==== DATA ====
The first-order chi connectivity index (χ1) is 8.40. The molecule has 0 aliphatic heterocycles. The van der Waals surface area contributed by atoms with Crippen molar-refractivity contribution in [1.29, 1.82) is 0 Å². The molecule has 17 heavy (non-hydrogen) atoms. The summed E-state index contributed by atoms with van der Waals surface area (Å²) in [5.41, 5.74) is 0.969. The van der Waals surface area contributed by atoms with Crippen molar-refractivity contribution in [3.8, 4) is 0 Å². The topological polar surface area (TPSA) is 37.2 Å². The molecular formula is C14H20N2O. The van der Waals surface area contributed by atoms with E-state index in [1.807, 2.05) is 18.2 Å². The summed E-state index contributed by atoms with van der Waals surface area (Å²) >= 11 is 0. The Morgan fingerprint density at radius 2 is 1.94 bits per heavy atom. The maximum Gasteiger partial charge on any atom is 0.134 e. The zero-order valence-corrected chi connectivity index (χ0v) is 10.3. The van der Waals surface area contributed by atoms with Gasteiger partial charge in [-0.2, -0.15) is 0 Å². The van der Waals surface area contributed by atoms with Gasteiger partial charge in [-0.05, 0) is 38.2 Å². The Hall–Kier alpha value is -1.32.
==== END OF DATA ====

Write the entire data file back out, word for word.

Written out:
The first-order chi connectivity index (χ1) is 8.40. The molecule has 0 aliphatic heterocycles. The van der Waals surface area contributed by atoms with Crippen molar-refractivity contribution in [1.29, 1.82) is 0 Å². The molecule has 17 heavy (non-hydrogen) atoms. The summed E-state index contributed by atoms with van der Waals surface area (Å²) in [5.41, 5.74) is 0.969. The van der Waals surface area contributed by atoms with Crippen molar-refractivity contribution in [3.8, 4) is 0 Å². The topological polar surface area (TPSA) is 37.2 Å². The molecular formula is C14H20N2O. The van der Waals surface area contributed by atoms with E-state index in [1.807, 2.05) is 18.2 Å². The summed E-state index contributed by atoms with van der Waals surface area (Å²) >= 11 is 0. The Morgan fingerprint density at radius 2 is 1.94 bits per heavy atom. The maximum Gasteiger partial charge on any atom is 0.134 e. The zero-order valence-corrected chi connectivity index (χ0v) is 10.3. The van der Waals surface area contributed by atoms with Gasteiger partial charge in [-0.2, -0.15) is 0 Å². The van der Waals surface area contributed by atoms with Gasteiger partial charge in [-0.05, 0) is 38.2 Å². The Hall–Kier alpha value is -1.32.